Posts Tagged ‘skyline of Louisville’

Fish Sand Drawing, 8/09

With the power plant behind us, I retrace my steps in the sand along Goose Island.  At the moment, there is shade.  Once we venture back onto the fossil beds we may get momentary cover from a passing cloud.   I stopped along the sand bank and made one more Styrofoam figure from materials found along the way.  He’s a simple guy with one very apparent attribute.  He has a bright yellow belly button.

Figure with Big Nose, 8/09

He’s made from found Styrofoam, sticks, various plastics, bark, and nuts.  I decide to take him with me and work him into other images.  I briefly watched a cormorant swimming near my position.  One moment his head was up in the air and then the next he was in underwater pursuit of some fish.  Continuing my walk, I’m heading towards the fossil beds and the remains of a 19thcentury dike.  I like some of the views of the skyline of Louisville from here.  With the water being so low, the exposed rocks create an other worldly sight.  Walking on the rocks it’s easy to imagine you are walking on an alien and ancient surface because it is!

Louisville skyline from dike at the Falls of the Ohio, 8/09

Figure on the Dike, 8/09

Here are two views from the Goose Island Dike.  You can see how this barrier divides the fossil beds from the Prairie Grass Habitat on the right.  This is where I left this figure…with his legs wedged in the crack of a broken rock.  I left him for someone else to find and enjoy.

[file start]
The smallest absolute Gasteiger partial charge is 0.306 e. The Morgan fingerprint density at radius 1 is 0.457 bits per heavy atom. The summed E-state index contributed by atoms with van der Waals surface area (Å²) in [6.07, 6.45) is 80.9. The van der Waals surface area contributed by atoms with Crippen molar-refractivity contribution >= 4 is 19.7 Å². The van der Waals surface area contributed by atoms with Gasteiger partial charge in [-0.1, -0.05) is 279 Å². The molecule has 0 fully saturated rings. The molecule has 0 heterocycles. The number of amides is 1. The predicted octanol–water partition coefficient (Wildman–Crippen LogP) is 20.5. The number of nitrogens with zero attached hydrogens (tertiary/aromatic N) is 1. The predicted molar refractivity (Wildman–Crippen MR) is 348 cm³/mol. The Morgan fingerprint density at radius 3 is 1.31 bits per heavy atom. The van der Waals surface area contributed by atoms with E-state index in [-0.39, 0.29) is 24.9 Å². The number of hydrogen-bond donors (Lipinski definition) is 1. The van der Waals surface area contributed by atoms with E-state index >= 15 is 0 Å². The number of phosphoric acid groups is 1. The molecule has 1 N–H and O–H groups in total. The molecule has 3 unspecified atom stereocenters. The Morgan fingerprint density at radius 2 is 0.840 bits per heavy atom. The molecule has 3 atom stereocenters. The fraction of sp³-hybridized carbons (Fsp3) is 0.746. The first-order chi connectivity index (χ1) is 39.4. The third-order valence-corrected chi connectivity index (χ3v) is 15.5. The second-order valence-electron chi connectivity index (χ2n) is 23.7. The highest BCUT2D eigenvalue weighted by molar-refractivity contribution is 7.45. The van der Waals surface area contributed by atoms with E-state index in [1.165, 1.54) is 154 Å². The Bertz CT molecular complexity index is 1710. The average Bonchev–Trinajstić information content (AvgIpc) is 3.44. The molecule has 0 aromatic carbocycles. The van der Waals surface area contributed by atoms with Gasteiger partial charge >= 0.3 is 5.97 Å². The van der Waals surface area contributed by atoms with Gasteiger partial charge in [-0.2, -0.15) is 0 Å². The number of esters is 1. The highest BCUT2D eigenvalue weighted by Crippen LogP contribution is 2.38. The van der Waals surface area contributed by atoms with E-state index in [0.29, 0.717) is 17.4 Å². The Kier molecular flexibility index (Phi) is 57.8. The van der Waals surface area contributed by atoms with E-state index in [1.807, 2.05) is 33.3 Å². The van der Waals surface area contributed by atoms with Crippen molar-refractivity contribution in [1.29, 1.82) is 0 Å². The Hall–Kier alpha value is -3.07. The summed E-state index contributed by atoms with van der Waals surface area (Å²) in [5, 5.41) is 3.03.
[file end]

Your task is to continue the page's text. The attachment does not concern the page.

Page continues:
Louisville skyline as seen from the Falls of the Ohio, 8/09

Moving down from the dike and onto to the fossil beds, I’m going to follow the river’s edge.  A small and noisey flock of Killdeer plovers scatters in front of me.  From here you can see how the water has sculpted this limestone into a pock marked wave.  It’s not the easiest surface to walk on and it’s very slippery when wet.  I have always liked this view and feel it’s worth the trek.  It’s like looking at a cross section of the history of life.  It’s ancient rocks represent a moment long ago when life was tropical and the water tasted salty.  Now, we are at a different latitude and the environment has shifted over deep time.  Fresh water now governs this landscape and we cling to it down to its very edge.  The tourist in me is saying my camera’s memory card is full for today and so this marks the end of this particular trip over the fossil beds.  I hope to return soon.  Perhaps the early fall when the sycamore and willow tree leaves start to turn yellow and ducks are in the air.

View of Louisville from the Falls of the Ohio, 8/09

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